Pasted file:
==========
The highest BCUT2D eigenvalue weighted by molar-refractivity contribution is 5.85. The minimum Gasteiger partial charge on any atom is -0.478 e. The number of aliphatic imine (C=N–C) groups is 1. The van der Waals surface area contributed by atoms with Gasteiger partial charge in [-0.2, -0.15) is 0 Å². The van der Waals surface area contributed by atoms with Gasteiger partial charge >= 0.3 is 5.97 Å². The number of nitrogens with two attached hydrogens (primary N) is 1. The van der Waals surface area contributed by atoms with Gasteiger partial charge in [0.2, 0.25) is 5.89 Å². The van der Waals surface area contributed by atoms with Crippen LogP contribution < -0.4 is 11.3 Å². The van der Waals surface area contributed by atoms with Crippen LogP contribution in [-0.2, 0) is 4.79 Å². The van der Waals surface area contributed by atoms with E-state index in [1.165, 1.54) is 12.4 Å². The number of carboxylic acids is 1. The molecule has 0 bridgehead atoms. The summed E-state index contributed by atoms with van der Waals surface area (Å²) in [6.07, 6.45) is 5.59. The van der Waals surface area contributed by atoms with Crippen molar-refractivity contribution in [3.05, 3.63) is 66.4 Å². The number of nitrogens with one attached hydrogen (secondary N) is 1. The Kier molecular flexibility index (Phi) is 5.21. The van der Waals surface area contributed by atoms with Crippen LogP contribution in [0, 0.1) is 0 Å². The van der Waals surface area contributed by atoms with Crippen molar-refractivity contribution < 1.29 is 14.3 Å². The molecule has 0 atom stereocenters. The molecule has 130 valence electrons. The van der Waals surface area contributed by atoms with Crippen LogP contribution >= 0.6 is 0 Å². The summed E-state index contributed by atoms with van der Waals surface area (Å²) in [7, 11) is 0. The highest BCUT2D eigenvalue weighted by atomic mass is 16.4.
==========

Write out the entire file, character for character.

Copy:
The highest BCUT2D eigenvalue weighted by molar-refractivity contribution is 5.85. The minimum Gasteiger partial charge on any atom is -0.478 e. The number of aliphatic imine (C=N–C) groups is 1. The van der Waals surface area contributed by atoms with Gasteiger partial charge in [-0.2, -0.15) is 0 Å². The van der Waals surface area contributed by atoms with Gasteiger partial charge >= 0.3 is 5.97 Å². The number of nitrogens with two attached hydrogens (primary N) is 1. The van der Waals surface area contributed by atoms with Gasteiger partial charge in [0.2, 0.25) is 5.89 Å². The van der Waals surface area contributed by atoms with Crippen LogP contribution < -0.4 is 11.3 Å². The van der Waals surface area contributed by atoms with Crippen LogP contribution in [-0.2, 0) is 4.79 Å². The van der Waals surface area contributed by atoms with E-state index in [1.165, 1.54) is 12.4 Å². The number of carboxylic acids is 1. The molecule has 0 bridgehead atoms. The summed E-state index contributed by atoms with van der Waals surface area (Å²) in [6.07, 6.45) is 5.59. The van der Waals surface area contributed by atoms with Crippen molar-refractivity contribution in [3.05, 3.63) is 66.4 Å². The number of nitrogens with one attached hydrogen (secondary N) is 1. The Kier molecular flexibility index (Phi) is 5.21. The van der Waals surface area contributed by atoms with Crippen LogP contribution in [0, 0.1) is 0 Å². The van der Waals surface area contributed by atoms with Crippen molar-refractivity contribution < 1.29 is 14.3 Å². The molecule has 0 atom stereocenters. The molecule has 130 valence electrons. The van der Waals surface area contributed by atoms with Crippen LogP contribution >= 0.6 is 0 Å². The summed E-state index contributed by atoms with van der Waals surface area (Å²) in [7, 11) is 0. The highest BCUT2D eigenvalue weighted by atomic mass is 16.4.